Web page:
Rarely in American politics has a leading presidential candidate made such grave accusations about a rival: warning that he is willing to violate the Constitution. Claiming that he is eager to persecute political rivals. Calling him a dire threat to democracy.
Those arguments have come from President Biden’s speeches, including his forceful address on Friday, as he hammers away at his predecessor. But they are also now being brazenly wielded by Donald J. Trump, the only president to try to overthrow an American election.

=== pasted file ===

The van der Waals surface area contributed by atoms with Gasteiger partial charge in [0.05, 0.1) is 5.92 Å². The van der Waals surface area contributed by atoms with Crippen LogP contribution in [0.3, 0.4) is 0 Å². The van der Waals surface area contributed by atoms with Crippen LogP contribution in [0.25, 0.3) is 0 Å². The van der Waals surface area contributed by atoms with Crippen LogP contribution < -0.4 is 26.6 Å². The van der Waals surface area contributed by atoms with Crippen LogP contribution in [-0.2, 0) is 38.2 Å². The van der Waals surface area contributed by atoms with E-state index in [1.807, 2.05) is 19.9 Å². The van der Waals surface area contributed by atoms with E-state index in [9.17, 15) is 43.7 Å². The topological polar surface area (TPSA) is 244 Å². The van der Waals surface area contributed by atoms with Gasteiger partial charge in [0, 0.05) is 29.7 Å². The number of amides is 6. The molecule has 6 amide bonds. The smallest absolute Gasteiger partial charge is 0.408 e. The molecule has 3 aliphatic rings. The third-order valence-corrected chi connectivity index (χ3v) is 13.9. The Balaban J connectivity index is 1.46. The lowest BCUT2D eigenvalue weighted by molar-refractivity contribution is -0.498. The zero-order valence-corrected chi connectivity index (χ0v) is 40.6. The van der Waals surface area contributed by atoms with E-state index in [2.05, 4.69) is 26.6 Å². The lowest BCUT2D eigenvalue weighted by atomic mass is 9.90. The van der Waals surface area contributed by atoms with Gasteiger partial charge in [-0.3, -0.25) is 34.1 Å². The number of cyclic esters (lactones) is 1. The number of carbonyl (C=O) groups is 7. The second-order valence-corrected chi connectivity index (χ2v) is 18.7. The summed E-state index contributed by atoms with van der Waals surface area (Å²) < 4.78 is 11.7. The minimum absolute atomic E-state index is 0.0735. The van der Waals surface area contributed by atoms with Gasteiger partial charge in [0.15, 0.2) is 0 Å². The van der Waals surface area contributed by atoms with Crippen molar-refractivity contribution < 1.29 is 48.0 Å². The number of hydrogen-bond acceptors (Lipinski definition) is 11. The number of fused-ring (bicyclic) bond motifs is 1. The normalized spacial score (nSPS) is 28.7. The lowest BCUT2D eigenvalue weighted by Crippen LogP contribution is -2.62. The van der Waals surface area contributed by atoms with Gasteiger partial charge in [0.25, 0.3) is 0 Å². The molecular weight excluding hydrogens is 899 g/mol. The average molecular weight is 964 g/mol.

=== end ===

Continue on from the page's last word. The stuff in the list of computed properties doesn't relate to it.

Three years after the former president’s supporters stormed the Capitol, Mr. Trump and his campaign are engaged in an audacious attempt to paint Mr. Biden as the true menace to the nation’s foundational underpinnings. Mr. Trump’s strategy aims to upend a world in which he has publicly called for suspending the Constitution, vowed to turn political opponents into legal targets and suggested that the nation’s top military general should be executed.
The result has been a salvo of recriminations from the top candidates in each party, including competing events to mark Saturday’s third anniversary of the attack on the Capitol.
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